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The Time to Reimagine Retirement is Now

on the Monday, December 4, 2023

Australia should reimagine its retirement ecosystem so people can easily access targeted support to plan their futures and fund their lifestyles by having greater work flexibility and access to equity in their homes, if they can and wish to do so, a paper published by the Actuaries Institute today says.

The Dialogue Paper, Retirement Matters, argues that as retirement has evolved from originally being a period of a few years before death to a new life stage of renewal and reinvention lasting up to three decades, more work is required to better prepare people for their futures.

Actuaries Andrew Gale, a former chairman of the Self Managed Super Fund (SMSF) Association and experienced non-executive director, and Stephen Huppert, an independent superannuation adviser, say the key retirement challenge for many people is longevity, which can make them worry about running out of money and live more frugally than they need to.

They recommend the Federal Government expand Australia’s so-called Three Pillars of retirement funding — Age Pension, compulsory superannuation, and voluntary savings — to better promote additional income sources retirees can draw on, such as salaries and wages from part-time work or accessing income from equity in the family home or other property.

They also call on the Government to establish a regulatory framework to enable superannuation trustees to provide people with targeted help, guidance, and advice (HGA) on issues such as those outlined in the recent Retirement Income Review Report.

These include assistance on the best age to retire, paying down debt, Age Pension entitlements, retirement income needs, as well as their likely future living expenses. Such a framework would build on recommendations made during the recent Quality of Advice Review (QAR) to improve the accessibility and affordability of quality financial advice.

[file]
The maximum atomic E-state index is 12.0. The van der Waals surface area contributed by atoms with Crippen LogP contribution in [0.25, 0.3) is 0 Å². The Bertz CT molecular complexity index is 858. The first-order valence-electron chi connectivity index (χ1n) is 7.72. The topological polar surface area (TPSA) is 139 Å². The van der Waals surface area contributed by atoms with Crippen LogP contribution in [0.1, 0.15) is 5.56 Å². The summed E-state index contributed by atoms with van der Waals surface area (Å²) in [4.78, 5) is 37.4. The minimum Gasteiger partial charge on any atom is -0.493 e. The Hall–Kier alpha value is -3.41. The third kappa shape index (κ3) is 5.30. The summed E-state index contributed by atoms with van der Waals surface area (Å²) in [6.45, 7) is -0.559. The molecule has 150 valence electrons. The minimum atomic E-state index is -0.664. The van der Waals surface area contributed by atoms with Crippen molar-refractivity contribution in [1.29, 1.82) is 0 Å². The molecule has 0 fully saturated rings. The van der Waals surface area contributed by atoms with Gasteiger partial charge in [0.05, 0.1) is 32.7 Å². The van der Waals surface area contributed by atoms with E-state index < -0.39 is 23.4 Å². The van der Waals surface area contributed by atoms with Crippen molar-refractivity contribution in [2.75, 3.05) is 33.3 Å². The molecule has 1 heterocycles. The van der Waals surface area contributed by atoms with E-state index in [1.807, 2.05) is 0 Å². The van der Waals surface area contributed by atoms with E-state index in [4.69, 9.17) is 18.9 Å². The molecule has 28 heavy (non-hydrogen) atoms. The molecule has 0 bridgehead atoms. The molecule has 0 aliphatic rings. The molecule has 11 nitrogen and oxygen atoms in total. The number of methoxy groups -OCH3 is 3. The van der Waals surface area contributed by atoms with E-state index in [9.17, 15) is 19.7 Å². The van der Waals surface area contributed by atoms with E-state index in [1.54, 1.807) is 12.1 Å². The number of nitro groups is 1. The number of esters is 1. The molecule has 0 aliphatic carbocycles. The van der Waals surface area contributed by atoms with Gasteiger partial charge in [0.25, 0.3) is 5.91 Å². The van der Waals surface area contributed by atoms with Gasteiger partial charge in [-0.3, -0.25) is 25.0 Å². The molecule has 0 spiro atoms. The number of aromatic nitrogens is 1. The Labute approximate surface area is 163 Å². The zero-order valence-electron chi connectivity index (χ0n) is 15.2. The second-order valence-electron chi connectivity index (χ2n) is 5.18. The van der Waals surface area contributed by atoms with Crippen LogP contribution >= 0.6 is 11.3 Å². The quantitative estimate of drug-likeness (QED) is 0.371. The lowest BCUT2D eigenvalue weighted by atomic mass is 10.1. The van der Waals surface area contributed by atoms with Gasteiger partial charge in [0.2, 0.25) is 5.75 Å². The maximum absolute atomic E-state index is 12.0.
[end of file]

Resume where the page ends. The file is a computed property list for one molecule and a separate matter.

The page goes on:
It would also help resolve the tension superannuation trustees endure while managing their obligation under the Retirement Income Covenant to help their members in retirement and navigating the complexity of financial advice regulations.

Mr Gale said: “The big challenge we have is how to best fund incomes in retirement in the future. It’s time we gave more attention to additional sources of retirement income, such as part-time work and home equity, which would provide an additional two “Pillars” to our existing Three-Pillar system.

“People are also often after some general guidance about retirement planning rather than comprehensive financial advice, which can be hard to get and expensive. A Help Guidance and Advice framework would make it easier for people to obtain the support they need. This remains a real need even after the QAR report and the Government’s response to the report.”

Mr Huppert added: “Retirement has evolved significantly, and many people will choose not to follow conventional retirement patterns. The needs of people who have 20 to 30 years of retirement ahead of them are going to be very different to those who in the past had only a decade or so. It’s time to reimagine retirement and get the system up to scratch.”

Australia currently has about four million retirees, with another 670,000 people intending to retire in the next five years, Australian Bureau of Statistics data shows. While Australians intend to retire at 65.5 years, on average, many people retire much earlier than planned.

Mr Gale and Mr Huppert said while financial considerations typically take centre stage when planning for retirement, it’s the non-financial considerations that dictate whether one has a good retirement. They suggest individuals take a holistic approach and remember to plan for their physical and mental health needs and how they will maintain their sense of identity and purpose in life after full-time work.

The authors also call for a national Longevity Strategy that could help redefine retirement by celebrating older Australians and their contributions to society, as well as open pathways for them to access new income streams such as part-time work.

Mr Gale said: “Such extended work patterns would have immense benefits for society and the national economy, and businesses would benefit from having workers with experience, insights, and wisdom."

Mr Huppert said: “A major obstacle to address is societal attitudes and stereotypes. We are progressing on some of the ‘-isms’ such as racism, sexism, and potentially ableism, but it is high time that there is an active debate and strong focus on ageism.”

Retirement Matters is the first in an upcoming series of Dialogue Papers to be published by the Actuaries Institute featuring ideas to improve the retirement income system.

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